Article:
We’ve already talked about how important route optimization can be for making promises your drivers can actually keep—but if we work backwards even further, we can see how one of the most important prerequisites for providing the kind of elevated retail deliveries we’re describing is to make supply chain visibility a top priority,
To be clear, when we say supply chain visibility, we’re talking about something incredibly specific: the ability to get to the right information before it goes stale. In other words, supply chain visibility isn’t just about collecting information as the delivery unfolds—it’s about making that information immediately available and easy to find. To make this happen, collect status updates from drivers in the field throughout the day of delivery and display those updates in real time from a single dashboard.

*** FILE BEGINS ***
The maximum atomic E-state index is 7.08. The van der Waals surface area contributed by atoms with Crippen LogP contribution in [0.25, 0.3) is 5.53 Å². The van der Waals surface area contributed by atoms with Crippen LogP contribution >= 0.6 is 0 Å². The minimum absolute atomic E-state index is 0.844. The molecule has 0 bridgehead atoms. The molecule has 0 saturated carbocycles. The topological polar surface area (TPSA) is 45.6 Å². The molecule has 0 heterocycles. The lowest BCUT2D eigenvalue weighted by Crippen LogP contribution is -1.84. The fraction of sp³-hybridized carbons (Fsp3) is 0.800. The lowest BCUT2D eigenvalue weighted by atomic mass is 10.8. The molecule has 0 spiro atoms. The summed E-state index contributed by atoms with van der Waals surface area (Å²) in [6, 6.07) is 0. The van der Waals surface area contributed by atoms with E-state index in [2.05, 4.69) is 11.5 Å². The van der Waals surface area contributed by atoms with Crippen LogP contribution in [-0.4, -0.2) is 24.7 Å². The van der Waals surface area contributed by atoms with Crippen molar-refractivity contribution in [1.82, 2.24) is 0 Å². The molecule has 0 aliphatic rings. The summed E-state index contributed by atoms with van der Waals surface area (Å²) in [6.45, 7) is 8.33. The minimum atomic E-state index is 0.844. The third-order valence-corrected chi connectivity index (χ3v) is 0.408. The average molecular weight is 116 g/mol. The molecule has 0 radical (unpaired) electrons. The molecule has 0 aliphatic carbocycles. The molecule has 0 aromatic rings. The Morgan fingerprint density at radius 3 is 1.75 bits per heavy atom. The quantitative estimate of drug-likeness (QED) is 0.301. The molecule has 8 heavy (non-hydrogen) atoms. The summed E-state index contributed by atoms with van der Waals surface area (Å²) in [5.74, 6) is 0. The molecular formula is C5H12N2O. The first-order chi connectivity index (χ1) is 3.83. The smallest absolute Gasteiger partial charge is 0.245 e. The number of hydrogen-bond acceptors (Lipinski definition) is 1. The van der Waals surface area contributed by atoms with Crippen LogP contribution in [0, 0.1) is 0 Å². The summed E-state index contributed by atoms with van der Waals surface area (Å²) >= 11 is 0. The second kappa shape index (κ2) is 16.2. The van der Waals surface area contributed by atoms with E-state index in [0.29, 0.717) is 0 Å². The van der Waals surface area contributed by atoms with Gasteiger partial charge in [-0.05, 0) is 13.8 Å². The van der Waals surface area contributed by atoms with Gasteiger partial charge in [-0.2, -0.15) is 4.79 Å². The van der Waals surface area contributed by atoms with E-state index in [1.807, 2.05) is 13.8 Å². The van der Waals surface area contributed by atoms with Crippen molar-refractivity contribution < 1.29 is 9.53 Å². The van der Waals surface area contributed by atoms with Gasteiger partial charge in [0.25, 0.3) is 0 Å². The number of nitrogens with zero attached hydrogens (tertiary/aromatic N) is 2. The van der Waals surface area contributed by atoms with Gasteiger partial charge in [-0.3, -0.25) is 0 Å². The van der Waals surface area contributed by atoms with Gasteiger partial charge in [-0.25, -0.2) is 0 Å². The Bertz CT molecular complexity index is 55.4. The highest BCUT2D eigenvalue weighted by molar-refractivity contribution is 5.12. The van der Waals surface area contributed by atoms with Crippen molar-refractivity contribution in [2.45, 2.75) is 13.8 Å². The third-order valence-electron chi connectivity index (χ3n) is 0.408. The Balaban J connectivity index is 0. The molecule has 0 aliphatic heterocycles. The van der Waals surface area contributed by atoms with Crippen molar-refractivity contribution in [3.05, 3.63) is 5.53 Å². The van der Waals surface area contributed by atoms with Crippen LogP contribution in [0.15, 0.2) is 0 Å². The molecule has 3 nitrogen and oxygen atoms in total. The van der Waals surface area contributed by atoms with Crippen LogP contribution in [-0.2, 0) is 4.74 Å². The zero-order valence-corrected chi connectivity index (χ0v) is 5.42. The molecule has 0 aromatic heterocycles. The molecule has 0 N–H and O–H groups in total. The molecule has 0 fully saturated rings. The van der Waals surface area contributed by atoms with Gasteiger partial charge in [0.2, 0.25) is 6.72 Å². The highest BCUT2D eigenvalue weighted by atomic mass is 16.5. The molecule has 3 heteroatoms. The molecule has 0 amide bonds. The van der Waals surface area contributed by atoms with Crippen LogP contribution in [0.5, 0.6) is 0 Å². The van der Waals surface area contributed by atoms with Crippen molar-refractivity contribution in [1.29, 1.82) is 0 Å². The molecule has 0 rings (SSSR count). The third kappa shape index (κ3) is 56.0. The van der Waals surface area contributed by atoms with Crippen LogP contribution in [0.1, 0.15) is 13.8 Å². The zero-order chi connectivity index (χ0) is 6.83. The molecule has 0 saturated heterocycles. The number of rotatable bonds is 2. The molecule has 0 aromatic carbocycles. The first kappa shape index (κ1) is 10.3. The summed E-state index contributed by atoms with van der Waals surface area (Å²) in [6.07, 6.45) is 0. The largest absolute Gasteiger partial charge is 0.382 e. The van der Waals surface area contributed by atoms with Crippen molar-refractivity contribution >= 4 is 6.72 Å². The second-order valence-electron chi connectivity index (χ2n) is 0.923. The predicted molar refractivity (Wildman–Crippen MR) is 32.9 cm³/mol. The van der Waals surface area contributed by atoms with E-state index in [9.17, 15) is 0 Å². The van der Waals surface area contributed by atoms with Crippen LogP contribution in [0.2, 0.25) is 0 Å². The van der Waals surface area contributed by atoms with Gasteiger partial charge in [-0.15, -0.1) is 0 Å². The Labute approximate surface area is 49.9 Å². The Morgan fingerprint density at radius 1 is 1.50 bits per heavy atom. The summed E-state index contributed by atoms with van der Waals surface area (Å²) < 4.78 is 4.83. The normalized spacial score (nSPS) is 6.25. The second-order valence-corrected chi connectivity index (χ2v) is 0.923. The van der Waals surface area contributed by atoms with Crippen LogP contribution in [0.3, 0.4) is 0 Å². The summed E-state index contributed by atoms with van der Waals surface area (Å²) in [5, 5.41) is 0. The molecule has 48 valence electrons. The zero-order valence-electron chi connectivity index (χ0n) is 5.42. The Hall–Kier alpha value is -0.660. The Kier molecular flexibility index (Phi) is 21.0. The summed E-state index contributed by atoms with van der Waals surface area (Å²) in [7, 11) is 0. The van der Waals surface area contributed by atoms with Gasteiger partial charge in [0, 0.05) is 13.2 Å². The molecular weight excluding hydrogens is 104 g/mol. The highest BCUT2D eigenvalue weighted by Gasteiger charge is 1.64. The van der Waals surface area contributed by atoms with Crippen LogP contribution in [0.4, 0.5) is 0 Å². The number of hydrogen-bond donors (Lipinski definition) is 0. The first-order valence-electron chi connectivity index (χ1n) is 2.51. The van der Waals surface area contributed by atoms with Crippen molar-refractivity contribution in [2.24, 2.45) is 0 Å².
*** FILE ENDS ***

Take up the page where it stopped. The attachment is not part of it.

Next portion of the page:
Bonus points if you can configure automated alerts for certain kinds of disruptions or automatically flag delivery exceptions so that dispatchers can’t miss them. You always need to expect the unexpected in the last mile, and supply chain visibility helps you turn the unexpected into new opportunities to delight your customers.
At the end of the day, retailers who are able to be proactive, rather than reactive, throughout the fulfillment process are in the best position to delight their customers. In this way, you can provide elevated customer delivery experiences that will keep customers happy and encourage repeat visits to your store or site.